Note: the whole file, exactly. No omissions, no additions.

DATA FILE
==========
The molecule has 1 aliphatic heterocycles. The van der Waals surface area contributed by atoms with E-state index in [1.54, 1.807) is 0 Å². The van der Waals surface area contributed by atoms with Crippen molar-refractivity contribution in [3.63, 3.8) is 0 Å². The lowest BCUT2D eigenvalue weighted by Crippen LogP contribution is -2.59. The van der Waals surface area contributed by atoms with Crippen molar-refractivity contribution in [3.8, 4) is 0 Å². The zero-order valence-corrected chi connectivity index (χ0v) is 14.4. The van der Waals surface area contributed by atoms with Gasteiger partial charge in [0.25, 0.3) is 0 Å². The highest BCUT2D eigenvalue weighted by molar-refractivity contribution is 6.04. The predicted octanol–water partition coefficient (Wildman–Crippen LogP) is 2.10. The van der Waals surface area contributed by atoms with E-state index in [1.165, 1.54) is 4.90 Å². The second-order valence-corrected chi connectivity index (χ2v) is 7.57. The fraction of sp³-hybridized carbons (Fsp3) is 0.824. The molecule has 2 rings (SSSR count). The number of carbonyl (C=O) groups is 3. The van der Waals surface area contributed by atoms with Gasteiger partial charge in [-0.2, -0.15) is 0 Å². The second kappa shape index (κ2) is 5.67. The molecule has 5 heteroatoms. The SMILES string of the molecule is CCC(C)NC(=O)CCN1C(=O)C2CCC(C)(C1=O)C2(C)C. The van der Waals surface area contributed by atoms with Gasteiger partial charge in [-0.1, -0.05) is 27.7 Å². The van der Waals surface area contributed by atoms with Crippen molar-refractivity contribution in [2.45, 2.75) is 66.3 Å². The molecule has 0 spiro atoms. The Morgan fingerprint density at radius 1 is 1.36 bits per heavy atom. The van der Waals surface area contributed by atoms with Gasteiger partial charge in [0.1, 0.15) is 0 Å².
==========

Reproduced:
The molecule has 1 aliphatic heterocycles. The van der Waals surface area contributed by atoms with E-state index in [1.54, 1.807) is 0 Å². The van der Waals surface area contributed by atoms with Crippen molar-refractivity contribution in [3.63, 3.8) is 0 Å². The lowest BCUT2D eigenvalue weighted by Crippen LogP contribution is -2.59. The van der Waals surface area contributed by atoms with Crippen molar-refractivity contribution in [3.8, 4) is 0 Å². The zero-order valence-corrected chi connectivity index (χ0v) is 14.4. The van der Waals surface area contributed by atoms with Gasteiger partial charge in [0.25, 0.3) is 0 Å². The highest BCUT2D eigenvalue weighted by molar-refractivity contribution is 6.04. The predicted octanol–water partition coefficient (Wildman–Crippen LogP) is 2.10. The van der Waals surface area contributed by atoms with E-state index in [1.165, 1.54) is 4.90 Å². The second-order valence-corrected chi connectivity index (χ2v) is 7.57. The fraction of sp³-hybridized carbons (Fsp3) is 0.824. The molecule has 2 rings (SSSR count). The number of carbonyl (C=O) groups is 3. The van der Waals surface area contributed by atoms with Gasteiger partial charge in [-0.2, -0.15) is 0 Å². The second kappa shape index (κ2) is 5.67. The molecule has 5 heteroatoms. The SMILES string of the molecule is CCC(C)NC(=O)CCN1C(=O)C2CCC(C)(C1=O)C2(C)C. The van der Waals surface area contributed by atoms with Gasteiger partial charge in [-0.1, -0.05) is 27.7 Å². The van der Waals surface area contributed by atoms with Crippen molar-refractivity contribution in [2.45, 2.75) is 66.3 Å². The molecule has 0 spiro atoms. The Morgan fingerprint density at radius 1 is 1.36 bits per heavy atom. The van der Waals surface area contributed by atoms with Gasteiger partial charge in [0.1, 0.15) is 0 Å².